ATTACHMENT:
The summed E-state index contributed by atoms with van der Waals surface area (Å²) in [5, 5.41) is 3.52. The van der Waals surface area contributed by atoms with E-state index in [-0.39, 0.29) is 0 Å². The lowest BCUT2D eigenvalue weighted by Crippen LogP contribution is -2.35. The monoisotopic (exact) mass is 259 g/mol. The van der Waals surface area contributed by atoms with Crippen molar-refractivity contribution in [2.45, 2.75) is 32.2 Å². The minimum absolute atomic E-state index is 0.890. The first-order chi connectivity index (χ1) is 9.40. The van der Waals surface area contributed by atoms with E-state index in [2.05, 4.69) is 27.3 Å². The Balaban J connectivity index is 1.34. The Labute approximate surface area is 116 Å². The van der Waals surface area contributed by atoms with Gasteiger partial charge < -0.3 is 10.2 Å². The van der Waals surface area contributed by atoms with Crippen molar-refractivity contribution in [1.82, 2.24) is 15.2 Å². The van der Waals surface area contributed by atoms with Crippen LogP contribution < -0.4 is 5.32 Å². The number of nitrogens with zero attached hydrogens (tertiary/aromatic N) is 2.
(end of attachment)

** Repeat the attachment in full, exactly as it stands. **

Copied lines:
The summed E-state index contributed by atoms with van der Waals surface area (Å²) in [5, 5.41) is 3.52. The van der Waals surface area contributed by atoms with E-state index in [-0.39, 0.29) is 0 Å². The lowest BCUT2D eigenvalue weighted by Crippen LogP contribution is -2.35. The monoisotopic (exact) mass is 259 g/mol. The van der Waals surface area contributed by atoms with Crippen molar-refractivity contribution in [2.45, 2.75) is 32.2 Å². The minimum absolute atomic E-state index is 0.890. The first-order chi connectivity index (χ1) is 9.40. The van der Waals surface area contributed by atoms with E-state index in [2.05, 4.69) is 27.3 Å². The Balaban J connectivity index is 1.34. The Labute approximate surface area is 116 Å². The van der Waals surface area contributed by atoms with Gasteiger partial charge < -0.3 is 10.2 Å². The van der Waals surface area contributed by atoms with Crippen molar-refractivity contribution in [1.82, 2.24) is 15.2 Å². The van der Waals surface area contributed by atoms with Crippen LogP contribution < -0.4 is 5.32 Å². The number of nitrogens with zero attached hydrogens (tertiary/aromatic N) is 2.